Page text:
Christianity has to do with building up your faith in Jesus. There are many things you can learn from the Catechism class, from your parents and from your peers. But it all depends on your disposition to translate this information into your spiritual life. It is said that “you can lead a horse to water but you cannot make him drink,” this applies to our lives as human beings in the sense that we have all the tools necessary for our spiritual growth, yet we take many things for granted.
I remember the story of a man who was traveling in his car. All the tire bolts on one of his tires fell off. The three other tires were intact. He stopped by the side of the road and was lamenting that one of his tires had no nuts due to rough terrain. It was a lonely road. He saw a man sitting by the road and engaged him in a conversation. He lamented his situation and cursed his vehicle. The man sitting by the side of the road advised him to loosen a nut on each of the three good tires and tighten them on the one without nuts. It worked and he continued his journey until he reached the city.READ MORE
We have come a long way since the start ofCOVID-19. I say this because for close to threemonths our lives have been transformed indifferent ways. New changes have come into ourlives. We were once on total lockdown, but nowthat is easing up. I see some light at the end ofthe tunnel, although we are not out of the woods.A glimmer of hope is what we need to move usforward in positive ways. I am sure you too feelthe same.
As I drive every day to downtown for Mass and tothe office, I see changes along the way. I seepeople also moving in their cars to do business.Some local businesses have partially openedallowing us to feel that sense of normality. Theroads are becoming busy and crowded once more,a sign of a return to normalcy. All these are signsof hope and I’ve to praise your resilience inkeeping up with the difficulties.
In the Church, the diocesan office at Phoenixacknowledged that the process of returning tonormality will be messy and at times confusing.This should not be interpreted to mean that there isno good spirit or clear way on how we should go.As new knowledge comes into view, so will newdecisions. We change our views not out ofdisregard for safety but because we are advisedthat it is possible to move forward to ease thestress of the moment.READ MORE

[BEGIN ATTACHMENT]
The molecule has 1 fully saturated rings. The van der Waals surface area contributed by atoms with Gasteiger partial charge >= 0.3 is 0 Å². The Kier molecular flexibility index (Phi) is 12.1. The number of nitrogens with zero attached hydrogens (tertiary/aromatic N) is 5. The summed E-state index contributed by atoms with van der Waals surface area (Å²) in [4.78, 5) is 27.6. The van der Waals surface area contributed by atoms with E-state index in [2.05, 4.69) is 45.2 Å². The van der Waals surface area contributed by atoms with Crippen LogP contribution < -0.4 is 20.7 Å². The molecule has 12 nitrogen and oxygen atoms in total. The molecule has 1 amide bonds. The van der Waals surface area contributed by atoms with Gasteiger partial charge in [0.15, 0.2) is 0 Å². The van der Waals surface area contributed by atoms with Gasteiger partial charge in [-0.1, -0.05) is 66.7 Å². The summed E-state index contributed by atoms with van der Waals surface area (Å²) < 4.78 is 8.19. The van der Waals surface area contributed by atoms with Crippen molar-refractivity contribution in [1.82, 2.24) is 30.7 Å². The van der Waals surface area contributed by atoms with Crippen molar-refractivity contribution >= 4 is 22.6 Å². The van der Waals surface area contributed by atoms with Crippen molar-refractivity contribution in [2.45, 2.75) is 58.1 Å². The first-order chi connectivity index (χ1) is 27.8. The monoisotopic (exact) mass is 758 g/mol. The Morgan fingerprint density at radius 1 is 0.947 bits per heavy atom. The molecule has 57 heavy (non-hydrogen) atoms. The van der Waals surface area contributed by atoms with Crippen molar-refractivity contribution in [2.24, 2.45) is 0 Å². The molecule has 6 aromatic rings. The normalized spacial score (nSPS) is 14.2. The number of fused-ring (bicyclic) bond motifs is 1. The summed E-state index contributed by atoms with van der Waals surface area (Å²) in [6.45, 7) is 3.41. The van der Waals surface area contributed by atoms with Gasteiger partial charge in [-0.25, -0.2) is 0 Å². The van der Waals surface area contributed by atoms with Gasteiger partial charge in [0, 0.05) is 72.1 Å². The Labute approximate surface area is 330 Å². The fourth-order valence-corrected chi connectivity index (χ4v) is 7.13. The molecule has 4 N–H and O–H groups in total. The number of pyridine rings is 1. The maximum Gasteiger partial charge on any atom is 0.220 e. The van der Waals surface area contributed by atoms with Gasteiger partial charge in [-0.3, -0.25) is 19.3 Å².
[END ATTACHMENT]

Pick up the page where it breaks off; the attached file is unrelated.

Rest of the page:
It is over forty years now since Avery Cardinal Dulles, S. J. published his wonderful treatise on the Church. He considered six models that help us better understand the workings of the Church. His publication Models of the Church (Doubleday, 1974) became an instant bestseller for many reasons. For me, the first reason is the significance and importance of the Second Vatican Council.
From 1963 to 1965 Church leaders discussed the position of the Catholic Church in the modern world. After the beautiful discussions, many theologians began compiling the resolutions into simpler forms for Catholics to comprehend. Cardinal Dulles is among the first group of theologians to capture the proceedings of the Council in simpler forms using his theological expertise. My second reason is that his book appealed to Catholics as well as non-Catholics eager to learn the position of the Church on many topics such as ecumenism, interreligious dialogue, the universality of the Church, etc. Cardinal Dulles used his experience and gave us these models to assist us in our spiritual growth.READ MORE
A day before I traveled for my vacation, the Knights of Columbus at St. Paul Phoenix gave me a beautiful gift. Would you like to guess what the gift was? If you said a chalice, then you got it right. What better gift can you give the priest than that of a chalice? I love this gift and I will cherish it. The gift is a reminder of my priestly commitment in the service of God’s people. I am sure the knights do the same for many other priests who serve across the United States and beyond.READ MORE
The teaching of the Church on the Most Holy Trinity is clear. The Trinity is a tripod of three persons in one God. They are not three gods but three persons in one God, undivided in unity and equal in majesty. The history of this teaching goes back to the promulgation of the Council of Nicaea in 325 A. D. when Emperor Constantine called an assembly of bishops and leaders of the Church.
The challenge was posed by the Arian heresy which taught that Jesus was not begotten but caused to exist by the Father and thus possessed the divinity of the Father. The relationship of Jesus to the Father was under serious question as taught by the Arians. The Nicene Creed retained Jesus as begotten by the Father just as we say it today. The Council Fathers agreed that Jesus is equal to the Father and that He was begotten and not made as he existed with the Father right from time immemorial. Other resolutions of the Council are setting the date for Easter, the structure of the episcopate and the formulations of canons to guide church leadership.READ MORE